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In PloS one ; h5-index 176.0

During the COVID-19 pandemic, West Virginia developed an aggressive SARS-CoV-2 testing strategy which included utilizing pop-up mobile testing in locations anticipated to have near-term increases in SARS-CoV-2 infections. This study describes and compares two methods for predicting near-term SARS-CoV-2 incidence in West Virginia counties. The first method, Rt Only, is solely based on producing forecasts for each county using the daily instantaneous reproductive numbers, Rt. The second method, ML+Rt, is a machine learning approach that uses a Long Short-Term Memory network to predict the near-term number of cases for each county using epidemiological statistics such as Rt, county population information, and time series trends including information on major holidays, as well as leveraging statewide COVID-19 trends across counties and county population size. Both approaches used daily county-level SARS-CoV-2 incidence data provided by the West Virginia Department Health and Human Resources beginning April 2020. The methods are compared on the accuracy of near-term SARS-CoV-2 increases predictions by county over 17 weeks from January 1, 2021- April 30, 2021. Both methods performed well (correlation between forecasted number of cases and the actual number of cases week over week is 0.872 for the ML+Rt method and 0.867 for the Rt Only method) but differ in performance at various time points. Over the 17-week assessment period, the ML+Rt method outperforms the Rt Only method in identifying larger spikes. Results show that both methods perform adequately in both rural and non-rural predictions. Finally, a detailed discussion on practical issues regarding implementing forecasting models for public health action based on Rt is provided, and the potential for further development of machine learning methods that are enhanced by Rt.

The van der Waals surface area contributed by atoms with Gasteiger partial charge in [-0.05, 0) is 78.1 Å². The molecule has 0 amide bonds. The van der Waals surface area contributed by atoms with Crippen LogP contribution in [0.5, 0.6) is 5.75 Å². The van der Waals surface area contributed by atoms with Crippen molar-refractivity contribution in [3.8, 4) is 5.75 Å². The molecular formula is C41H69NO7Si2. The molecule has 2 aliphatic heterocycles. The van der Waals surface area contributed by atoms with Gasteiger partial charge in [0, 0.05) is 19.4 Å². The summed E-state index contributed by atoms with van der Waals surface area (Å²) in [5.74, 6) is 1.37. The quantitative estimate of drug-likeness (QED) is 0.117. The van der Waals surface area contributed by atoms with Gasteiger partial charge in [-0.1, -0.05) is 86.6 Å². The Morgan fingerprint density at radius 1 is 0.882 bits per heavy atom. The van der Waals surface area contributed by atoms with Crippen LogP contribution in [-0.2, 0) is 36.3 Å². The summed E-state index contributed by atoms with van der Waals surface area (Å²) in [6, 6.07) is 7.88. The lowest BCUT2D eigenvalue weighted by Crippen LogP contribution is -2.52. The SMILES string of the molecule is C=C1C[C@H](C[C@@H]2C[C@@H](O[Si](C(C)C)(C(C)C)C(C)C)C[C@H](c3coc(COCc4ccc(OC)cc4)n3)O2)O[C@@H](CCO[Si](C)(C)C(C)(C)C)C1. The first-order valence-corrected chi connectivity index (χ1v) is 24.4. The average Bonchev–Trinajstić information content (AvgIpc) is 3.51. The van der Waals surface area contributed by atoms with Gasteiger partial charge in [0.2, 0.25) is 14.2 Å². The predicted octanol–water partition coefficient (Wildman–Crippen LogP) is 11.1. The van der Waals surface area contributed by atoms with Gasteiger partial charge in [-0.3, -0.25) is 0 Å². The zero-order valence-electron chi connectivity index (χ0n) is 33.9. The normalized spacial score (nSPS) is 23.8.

Price Bradley S, Khodaverdi Maryam, Halasz Adam, Hendricks Brian, Kimble Wesley, Smith Gordon S, Hodder Sally L